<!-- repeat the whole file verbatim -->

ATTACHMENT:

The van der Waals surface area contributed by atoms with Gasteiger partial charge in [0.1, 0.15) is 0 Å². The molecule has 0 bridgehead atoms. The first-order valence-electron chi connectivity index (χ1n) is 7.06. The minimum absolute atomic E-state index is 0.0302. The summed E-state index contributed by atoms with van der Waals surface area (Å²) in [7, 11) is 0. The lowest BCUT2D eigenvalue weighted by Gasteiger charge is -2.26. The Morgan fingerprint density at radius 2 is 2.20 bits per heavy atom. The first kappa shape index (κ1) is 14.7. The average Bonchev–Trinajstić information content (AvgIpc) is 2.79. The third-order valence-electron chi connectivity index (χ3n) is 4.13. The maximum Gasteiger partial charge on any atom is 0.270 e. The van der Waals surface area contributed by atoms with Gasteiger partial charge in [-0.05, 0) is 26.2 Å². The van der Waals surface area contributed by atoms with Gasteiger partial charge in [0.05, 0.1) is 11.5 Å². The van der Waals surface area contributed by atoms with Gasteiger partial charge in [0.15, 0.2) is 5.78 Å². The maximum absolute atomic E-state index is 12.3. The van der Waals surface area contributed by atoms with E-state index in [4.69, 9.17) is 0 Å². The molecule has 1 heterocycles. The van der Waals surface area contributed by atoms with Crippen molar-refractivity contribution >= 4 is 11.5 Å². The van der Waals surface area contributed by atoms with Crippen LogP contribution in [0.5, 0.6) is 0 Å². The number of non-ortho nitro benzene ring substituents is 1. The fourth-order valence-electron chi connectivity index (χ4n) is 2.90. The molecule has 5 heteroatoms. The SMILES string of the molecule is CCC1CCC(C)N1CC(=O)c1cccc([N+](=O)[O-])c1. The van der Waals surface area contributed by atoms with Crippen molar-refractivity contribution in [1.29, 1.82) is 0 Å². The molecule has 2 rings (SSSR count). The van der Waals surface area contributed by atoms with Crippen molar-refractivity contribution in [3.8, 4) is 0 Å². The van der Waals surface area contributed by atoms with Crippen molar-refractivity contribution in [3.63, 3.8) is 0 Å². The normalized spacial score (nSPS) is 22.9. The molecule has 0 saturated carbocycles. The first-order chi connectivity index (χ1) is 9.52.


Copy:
The van der Waals surface area contributed by atoms with Gasteiger partial charge in [0.1, 0.15) is 0 Å². The molecule has 0 bridgehead atoms. The first-order valence-electron chi connectivity index (χ1n) is 7.06. The minimum absolute atomic E-state index is 0.0302. The summed E-state index contributed by atoms with van der Waals surface area (Å²) in [7, 11) is 0. The lowest BCUT2D eigenvalue weighted by Gasteiger charge is -2.26. The Morgan fingerprint density at radius 2 is 2.20 bits per heavy atom. The first kappa shape index (κ1) is 14.7. The average Bonchev–Trinajstić information content (AvgIpc) is 2.79. The third-order valence-electron chi connectivity index (χ3n) is 4.13. The maximum Gasteiger partial charge on any atom is 0.270 e. The van der Waals surface area contributed by atoms with Gasteiger partial charge in [-0.05, 0) is 26.2 Å². The van der Waals surface area contributed by atoms with Gasteiger partial charge in [0.05, 0.1) is 11.5 Å². The van der Waals surface area contributed by atoms with Gasteiger partial charge in [0.15, 0.2) is 5.78 Å². The maximum absolute atomic E-state index is 12.3. The van der Waals surface area contributed by atoms with E-state index in [4.69, 9.17) is 0 Å². The molecule has 1 heterocycles. The van der Waals surface area contributed by atoms with Crippen molar-refractivity contribution >= 4 is 11.5 Å². The van der Waals surface area contributed by atoms with Crippen LogP contribution in [0.5, 0.6) is 0 Å². The number of non-ortho nitro benzene ring substituents is 1. The fourth-order valence-electron chi connectivity index (χ4n) is 2.90. The molecule has 5 heteroatoms. The SMILES string of the molecule is CCC1CCC(C)N1CC(=O)c1cccc([N+](=O)[O-])c1. The van der Waals surface area contributed by atoms with Crippen molar-refractivity contribution in [1.29, 1.82) is 0 Å². The molecule has 2 rings (SSSR count). The van der Waals surface area contributed by atoms with Crippen molar-refractivity contribution in [3.8, 4) is 0 Å². The van der Waals surface area contributed by atoms with Crippen molar-refractivity contribution in [3.63, 3.8) is 0 Å². The normalized spacial score (nSPS) is 22.9. The molecule has 0 saturated carbocycles. The first-order chi connectivity index (χ1) is 9.52.